I’m perched precariously on an inner-city windowsill on an autumn night. A gusty cool breeze blows in from the south – it’s not cold enough to make smoking unpleasant, but I suspect that it will blow every puff of tonight’s cigar back through the open window, and entirely defeat the point of my sitting out here. My cigar tonight is the 2004 entry in the Colección Habanos, the Romeo y Julieta Fabulosos No. 6, weighing in at 52 x 180mm, something like an overweight Churchill. It’s not entirely clear what the significance of the number six is in the name, as there are only two old cigars that carried the name Fabulosos, not five (and neither of those wore a number as a suffix).
I lift the cap of the cigar with a sharp knife, and find under it a substantial divot, the mark of superior construction. Lit with a humble Bic, it begins fantastically well, with heavy cream and sweet toffee, and a note of green apple, something I’ve never tasted in a cigar before. The toffee flavour is so distinct and so specific that it triggers in me a long forgotten sense memory: in Red China when I was young there was sometimes a man in the market beyond the walls of our compound who would make toffee lollies. You would pay your money and then spin a wheel that would select for you an animal from the Chinese zodiac, and the man would lay a stick on the table and with liquid toffee make the design of your animal around it, setting it with water. The end result was something like an elaborate Chinese lollypop. The dragon was far and away the best design (aside from being the coolest animal in the zodiac, it was four times larger than anything else) and many times while waiting in line I watched other children successfully spin it up. I never managed it, always landing on a lowly rat or snake. In the west I’m sure the dragon would have sat at the top of a price structure, and imperialist children could have had it freely if they’d complained to their parents enough, but not me; I grew up in a communist country, and what you landed on was what you got. Well, I’m sure my father could have greased the vendor with a packet of cigarettes or something and got me my dragon, but I didn’t know that at the time. Anyway, that’s what the toffee in the Fabulosos No. 6 tastes like: ‘90s Chinese street lollies.
Around the halfway point the Fabulosos No. 6 still carries a deep cream flavour, the tobacco being very light. There is some grassiness, and a little nutmeg. It is an incredibly elegant cigar, although it has lost a little of the flavour depth that it had at the start, and has become a little one dimensional, although that dimension is the best possible dimension for a quality cigar.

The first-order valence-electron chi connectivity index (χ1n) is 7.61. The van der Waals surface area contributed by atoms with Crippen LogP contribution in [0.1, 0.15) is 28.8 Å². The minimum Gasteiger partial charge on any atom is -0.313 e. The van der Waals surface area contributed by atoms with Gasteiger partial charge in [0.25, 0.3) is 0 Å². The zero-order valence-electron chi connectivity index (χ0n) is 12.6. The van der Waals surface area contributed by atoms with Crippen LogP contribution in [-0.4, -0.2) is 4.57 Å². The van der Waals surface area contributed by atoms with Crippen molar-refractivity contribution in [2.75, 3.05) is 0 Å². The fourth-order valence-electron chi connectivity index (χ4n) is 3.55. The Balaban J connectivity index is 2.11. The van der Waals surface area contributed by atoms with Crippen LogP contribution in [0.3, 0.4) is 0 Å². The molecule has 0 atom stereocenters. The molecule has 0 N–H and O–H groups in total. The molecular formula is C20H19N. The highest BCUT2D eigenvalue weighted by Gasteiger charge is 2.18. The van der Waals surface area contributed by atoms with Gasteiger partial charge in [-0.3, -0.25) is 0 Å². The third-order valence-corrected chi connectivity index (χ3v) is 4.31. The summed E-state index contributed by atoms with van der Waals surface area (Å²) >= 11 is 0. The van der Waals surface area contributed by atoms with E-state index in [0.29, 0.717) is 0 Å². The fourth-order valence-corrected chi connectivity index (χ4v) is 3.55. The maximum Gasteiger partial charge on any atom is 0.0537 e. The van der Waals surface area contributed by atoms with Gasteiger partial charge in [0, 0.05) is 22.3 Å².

Alongside the cigar I’m enjoying a Coffee Cocktail, a recipe I got out of my Savoy Cocktail Book, which makes a point of noting that the name is a misnomer as coffee is not to be found among its ingredients. In my interpretation the drink is a shot of tawny port, half a shot of brandy, a liberal dash of Cointreau, a sugar cube and the yolk of one egg: add ice and shake it all to hell, strain into a wine glass and dust the result with nutmeg. The more you shake it the closer you will get to the intended appearance, which vaguely resembles milky coffee. The Savoy Book is the classic cocktail book, and despite several new editions its recipes are largely unchanged since the 1920s (and as a result many of them call for long extinct liqueurs). Around 90% are some tiny variation on one part gin, one part vermouth, a dash of absinth, shake well and strain into a cocktail glass. In every event they are cocktails for serious drinkers who like the taste of booze and complex aromatics: you will not find pineapple being used to mask the taste of vodka in the Savoy Book, and very few of its recipes turn out much less alcoholic than a whiskey on the rocks. The Coffee Cocktail is no exception; the egg gives it a creamy texture and it tastes sort of like mulled wine. I’ve been making them a lot recently, and generally they’re followed in fairly short order by a Whiskey Sour as I need to do something with the left over egg white. The sours aren’t as good.
In the last few inches the cigar becomes earthy, some sandy soil and burning cedar. The cream flavour, the most delicate of the flavours I commonly find in cigars, generally leaves within the first inch or so, but in this cigar it lingered well past the halfway point. There can be no doubt about it: this is an excellent cigar. Flawlessly constructed it is subtle, elegant, and relaxing. That said, however, it didn’t knock my socks off. This is great when I think about it, but if I had smoked it among friends, thinking more about the discussion at hand than the cigar, I wouldn’t have noticed how good it was. A truly great cigar is undeniable, and won’t brook distractions.
But that said, it would take a hedonist of the highest order to walk around a party with a beer bottle in one hand and a Fabulosos in the other – if you’re in the market for one of these, then you are no doubt serious enough about smoking cigars to smoke this one alone, or with like-minded aficionados. In the sphere of the Colección Habanos it’s better than the Hoyo and not as good as the Trinidad. In the world of Cuban cigars it’s among the very best. Recommended.